Independent effects of endogenous and exogenous attention in touch

Jones, A. & Forster, B. (2013). Independent effects of endogenous and exogenous attention in touch. Somatosensory and Motor Research, 30(4), pp. 161-166. doi: 10.3109/08990220.2013.779243

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Abstract

Mechanisms of selective attention help us to focus on information of behavioural relevance from the stream of incoming information from our senses. Attention research distinguishes between reflexive (exogenous) and voluntary (endogenous) orienting of attention and a commonly used paradigm to investigate these types of attention was developed by Posner (1980). Typically in such a cue-target paradigm endogenous attention would be induced by an informative central cue indicating the most likely location for an upcoming peripheral target. Endogenous orienting generally leads to enhanced processing for targets at attended locations with facilitation of response times (RTs) (e.g., Müller & Rabbitt, 1989; Cohen, Bolanowski, & Verrillo, 2005). Exogenous orienting in a Posner paradigm would be induced by presenting non-informative peripheral cues. That is, a cue to the left or right will not give any indication of where the target is likely to appear. Although the cue in an exogenous paradigm is instructed to be ignored, it may have an effect on target processing, both by facilitation as well as inhibition (Miles, Poliakoff, & Brown, 2008). That is, when the target appears at the same side as the cue it can facilitate response times (e.g., Spence & McGlone, 2001) but also inhibit response times, known as inhibition of return (IOR; Klein, 2000; Posner & Cohen, 1984). IOR, a phenomenon which is slowed responses to previously cued locations compared to novel locations, is demonstrated when there is a longer stimulus onset asynchrony (SOA) between cue and target (approximately 300 ms in vision). The most popular conceptualization of the IOR effect is the reorienting hypothesis (e.g., Posner et al., 1985). This suggests attention is first drawn towards a stimulus. Once attention is disengaged IOR acts as a mechanism inhibiting attention to return to previously explored location, and thereby saving attentional resources (although see Berlucchi, 2006, and Lupianez, 2010 for a review of alternative views on what mechanisms underlie IOR).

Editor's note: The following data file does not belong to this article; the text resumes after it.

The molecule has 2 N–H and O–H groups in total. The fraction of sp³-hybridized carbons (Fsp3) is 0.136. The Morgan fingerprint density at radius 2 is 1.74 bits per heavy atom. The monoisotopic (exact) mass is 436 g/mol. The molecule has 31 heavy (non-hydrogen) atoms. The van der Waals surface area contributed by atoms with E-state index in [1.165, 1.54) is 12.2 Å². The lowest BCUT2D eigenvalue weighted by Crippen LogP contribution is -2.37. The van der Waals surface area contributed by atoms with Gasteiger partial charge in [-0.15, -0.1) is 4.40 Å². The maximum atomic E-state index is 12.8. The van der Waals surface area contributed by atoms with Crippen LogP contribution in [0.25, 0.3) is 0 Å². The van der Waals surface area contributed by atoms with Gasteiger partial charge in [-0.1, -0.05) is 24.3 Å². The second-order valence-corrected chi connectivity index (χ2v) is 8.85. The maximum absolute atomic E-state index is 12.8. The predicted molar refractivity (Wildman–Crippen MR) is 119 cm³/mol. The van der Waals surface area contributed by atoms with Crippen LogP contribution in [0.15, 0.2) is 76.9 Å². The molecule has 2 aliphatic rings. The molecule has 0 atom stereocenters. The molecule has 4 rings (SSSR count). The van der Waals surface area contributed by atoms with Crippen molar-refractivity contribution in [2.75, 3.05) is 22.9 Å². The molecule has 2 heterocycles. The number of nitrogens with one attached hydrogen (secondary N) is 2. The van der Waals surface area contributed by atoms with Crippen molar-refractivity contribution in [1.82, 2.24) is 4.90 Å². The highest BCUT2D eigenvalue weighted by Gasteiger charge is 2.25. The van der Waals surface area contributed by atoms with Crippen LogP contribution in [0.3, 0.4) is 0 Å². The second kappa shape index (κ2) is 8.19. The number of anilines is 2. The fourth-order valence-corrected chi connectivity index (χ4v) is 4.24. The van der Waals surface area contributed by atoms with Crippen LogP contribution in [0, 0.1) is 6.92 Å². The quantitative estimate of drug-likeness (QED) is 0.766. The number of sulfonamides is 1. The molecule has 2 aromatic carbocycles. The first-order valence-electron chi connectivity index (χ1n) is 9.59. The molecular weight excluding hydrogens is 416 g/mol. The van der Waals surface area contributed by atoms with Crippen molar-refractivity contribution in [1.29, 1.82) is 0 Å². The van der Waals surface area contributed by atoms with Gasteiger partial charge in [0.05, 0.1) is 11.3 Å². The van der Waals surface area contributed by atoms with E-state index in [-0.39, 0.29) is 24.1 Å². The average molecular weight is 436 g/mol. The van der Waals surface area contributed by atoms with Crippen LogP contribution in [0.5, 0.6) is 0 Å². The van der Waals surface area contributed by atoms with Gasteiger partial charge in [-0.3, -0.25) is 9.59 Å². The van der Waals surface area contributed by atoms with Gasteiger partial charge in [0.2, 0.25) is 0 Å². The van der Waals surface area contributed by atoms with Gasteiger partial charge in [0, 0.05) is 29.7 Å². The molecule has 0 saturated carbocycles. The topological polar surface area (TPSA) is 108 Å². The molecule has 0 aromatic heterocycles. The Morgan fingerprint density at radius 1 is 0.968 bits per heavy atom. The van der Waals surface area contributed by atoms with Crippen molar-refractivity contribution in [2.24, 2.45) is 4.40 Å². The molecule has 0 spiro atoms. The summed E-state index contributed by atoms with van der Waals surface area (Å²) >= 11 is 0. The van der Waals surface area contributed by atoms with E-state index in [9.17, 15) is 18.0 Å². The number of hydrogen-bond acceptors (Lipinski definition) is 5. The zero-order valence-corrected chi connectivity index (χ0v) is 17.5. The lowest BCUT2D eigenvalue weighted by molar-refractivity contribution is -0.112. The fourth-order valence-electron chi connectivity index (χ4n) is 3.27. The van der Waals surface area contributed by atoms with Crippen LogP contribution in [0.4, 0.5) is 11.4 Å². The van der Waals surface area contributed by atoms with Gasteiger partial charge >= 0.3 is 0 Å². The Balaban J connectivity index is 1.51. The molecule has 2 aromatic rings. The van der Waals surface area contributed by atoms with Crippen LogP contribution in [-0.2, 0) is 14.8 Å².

Item Type: Article
Uncontrolled Keywords: Tactile, Attention, Endogenous, Exogenous, Independent mechanisms
Subjects: B Philosophy. Psychology. Religion > BF Psychology
Divisions: School of Social Sciences > Department of Psychology
URI: http://openaccess.city.ac.uk/id/eprint/4561

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